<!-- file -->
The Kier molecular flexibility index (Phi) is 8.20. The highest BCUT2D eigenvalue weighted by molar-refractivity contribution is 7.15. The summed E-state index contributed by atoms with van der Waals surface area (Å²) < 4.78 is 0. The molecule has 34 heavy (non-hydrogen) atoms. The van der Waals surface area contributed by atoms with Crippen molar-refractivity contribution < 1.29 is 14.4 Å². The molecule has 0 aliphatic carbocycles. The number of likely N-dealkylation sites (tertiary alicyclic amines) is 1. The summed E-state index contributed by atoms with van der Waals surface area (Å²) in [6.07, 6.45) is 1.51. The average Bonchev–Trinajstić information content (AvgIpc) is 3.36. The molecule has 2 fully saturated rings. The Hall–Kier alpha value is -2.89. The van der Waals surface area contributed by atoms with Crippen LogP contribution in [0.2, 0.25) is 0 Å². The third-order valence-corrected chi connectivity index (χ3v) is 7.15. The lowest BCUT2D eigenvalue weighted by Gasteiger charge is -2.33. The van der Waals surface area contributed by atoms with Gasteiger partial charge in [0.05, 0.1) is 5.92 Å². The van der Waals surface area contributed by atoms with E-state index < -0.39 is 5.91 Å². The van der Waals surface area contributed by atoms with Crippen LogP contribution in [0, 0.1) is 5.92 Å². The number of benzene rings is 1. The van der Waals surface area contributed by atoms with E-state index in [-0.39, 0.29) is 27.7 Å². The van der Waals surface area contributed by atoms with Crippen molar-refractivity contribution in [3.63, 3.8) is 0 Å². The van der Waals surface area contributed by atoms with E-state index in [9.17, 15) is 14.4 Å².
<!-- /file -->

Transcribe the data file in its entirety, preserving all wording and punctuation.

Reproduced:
The Kier molecular flexibility index (Phi) is 8.20. The highest BCUT2D eigenvalue weighted by molar-refractivity contribution is 7.15. The summed E-state index contributed by atoms with van der Waals surface area (Å²) < 4.78 is 0. The molecule has 34 heavy (non-hydrogen) atoms. The van der Waals surface area contributed by atoms with Crippen molar-refractivity contribution < 1.29 is 14.4 Å². The molecule has 0 aliphatic carbocycles. The number of likely N-dealkylation sites (tertiary alicyclic amines) is 1. The summed E-state index contributed by atoms with van der Waals surface area (Å²) in [6.07, 6.45) is 1.51. The average Bonchev–Trinajstić information content (AvgIpc) is 3.36. The molecule has 2 fully saturated rings. The Hall–Kier alpha value is -2.89. The van der Waals surface area contributed by atoms with Crippen LogP contribution in [0.2, 0.25) is 0 Å². The third-order valence-corrected chi connectivity index (χ3v) is 7.15. The lowest BCUT2D eigenvalue weighted by Gasteiger charge is -2.33. The van der Waals surface area contributed by atoms with Gasteiger partial charge in [0.05, 0.1) is 5.92 Å². The van der Waals surface area contributed by atoms with E-state index < -0.39 is 5.91 Å². The van der Waals surface area contributed by atoms with Crippen LogP contribution in [0, 0.1) is 5.92 Å². The number of benzene rings is 1. The van der Waals surface area contributed by atoms with E-state index in [-0.39, 0.29) is 27.7 Å². The van der Waals surface area contributed by atoms with Crippen molar-refractivity contribution in [3.63, 3.8) is 0 Å². The van der Waals surface area contributed by atoms with E-state index in [9.17, 15) is 14.4 Å².